Star A. Muir

Star A. Muir

Star A. Muir

Associate Professor

Rhetoric and technology, public communication, digital natives

Dr. Star A. Muir Biography

Star Muir is Associate Professor in the Department of Communication at George Mason University, receiving his Ph.D. from the University of Pittsburgh in Rhetoric and Communication, his M.A. from the University of Central Florida in Communication Studies, and his B.A. from Wake Forest University in Communication. 

Star’s early research on language and the symbolic in environmental and scientific communication resulted in a co-edited book on Earthtalk:  Communication Empowerment for Environmental Action, and articles in Philosophy and Rhetoric, Critical Studies in Mass Communication, Etc.:  A Review of General Semantics, and Speech Communication Teacher, among othersExploring critical themes of attention and distractability in today’s students, Star has focused his research most recently on the challenges of teaching, learning and labeling for “digital natives” as they navigate their online and social media environments.

A debate coach for almost 20 years, Star received Distinguished Service awards from debate programs at the University of Massachusetts and George Mason University. Working for eight years as the Director of Learning Support Services in the Information Technology Unit at Mason, he supervised twenty-two staff and assisted faculty, students and staff in building critical IT skills. Star has taught writing-intensive courses for over 30 years, and has presented writing and communication workshops to the Centers for Disease Control, the Office on Women’s Health and the National Institute for Occupational Safety and Health. Star has received several teaching awards at the local and national level, and his innovative educational media won both Telly and Communicator awards of distinction. Most recently he has served as the President of the National Communication Association.

Selected Publications

  • Muir, S. (2017). Digital natives. In Mike Allen (Ed.), SAGE Encyclopedia of Communication Research Methods (pp. 384-386). Thousand Oaks, CA:  SAGE Publications.
  • Muir, S. (2013). Privacy, identity, and public engagement among Digital Natives. In S.J. Drucker and G. Gumpert (Eds.), Regulating Social Media: Legal and Ethical Considerations (21-43). New York, NY: Peter Lang. 
  • Muir, S. (2012). The gloss and the reality of teaching digital natives: Taking the long view. In S.P. Ferris (Ed.), Teaching, Learning, and the Net Generation: Concepts and Tools for Reaching Digital Learners(19-41). Hershey, PA: IGI Global.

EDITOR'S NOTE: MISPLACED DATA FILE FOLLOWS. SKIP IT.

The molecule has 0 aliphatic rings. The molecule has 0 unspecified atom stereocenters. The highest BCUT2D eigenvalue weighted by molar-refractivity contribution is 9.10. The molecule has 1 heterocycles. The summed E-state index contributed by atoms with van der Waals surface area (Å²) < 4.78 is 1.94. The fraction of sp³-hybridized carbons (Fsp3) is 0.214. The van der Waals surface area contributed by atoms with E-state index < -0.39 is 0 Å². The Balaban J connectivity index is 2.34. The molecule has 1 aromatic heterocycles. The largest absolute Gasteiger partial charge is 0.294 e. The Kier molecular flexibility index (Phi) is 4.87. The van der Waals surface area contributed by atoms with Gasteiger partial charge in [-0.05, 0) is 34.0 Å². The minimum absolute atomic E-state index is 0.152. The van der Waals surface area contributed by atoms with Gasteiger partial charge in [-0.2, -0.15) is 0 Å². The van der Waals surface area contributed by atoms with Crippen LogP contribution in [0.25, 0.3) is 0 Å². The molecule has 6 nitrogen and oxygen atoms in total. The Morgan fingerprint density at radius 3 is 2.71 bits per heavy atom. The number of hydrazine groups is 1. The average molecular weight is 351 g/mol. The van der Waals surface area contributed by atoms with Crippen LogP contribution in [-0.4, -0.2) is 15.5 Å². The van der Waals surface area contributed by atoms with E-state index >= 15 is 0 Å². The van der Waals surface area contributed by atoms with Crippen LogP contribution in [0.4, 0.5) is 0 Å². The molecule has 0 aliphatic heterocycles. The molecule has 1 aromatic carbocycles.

Courses Taught

COMM 300:  Rhetorical Criticism

COMM 386:  Digital Advocacy


B.A. Wake Forest University, 1980

M.A. University of Central Florida, 1982

Ph.D. University of Pittsburgh, 1990

Recent Presentations

  • Muir, S.  (2015, November 21). Flipping the rhetorical criticism course:  Lessons and opportunities. Presentation at the National Communication Association Convention, Las Vegas, NV.


  • Muir, S.  (2015, September 18). The science of learning and the art of teaching. Presentation at the Innovations in Teaching and Learning Conference, George Mason University, Fairfax, VA.


  • Muir, S.  (2014, November 23). Slipping in the sacred: Secular ‘Jedi mind tricks’ for easily distractable learners.  Presentation at the National Communication Association Convention, Chicago, IL.

  • Muir, S. (2013, November 23). Rhetorical criticism for Digital Natives: Using guided discovery and enhancing focused critical analysis. Presentation at the Annual Convention of the National Communication Association, Washington, D.C. 

  • Muir, S. (2012, September 21). Critical thinking and writing in an era of distraction: Engaging today’s students through staged inquiry. Presentation at the Conference on Innovations in Teaching and Learning, George Mason University, Fairfax, Virginia.
  • Muir, S. (2013, March 31). Political debates. Presentation to the Fulbright Scholars, U.S. Department of State, Washington, D.C.

Dissertations Supervised

Barry McManus, A Curriculum Structured Design for Educating Adults in Detecting Deception and Eliciting Information (2013)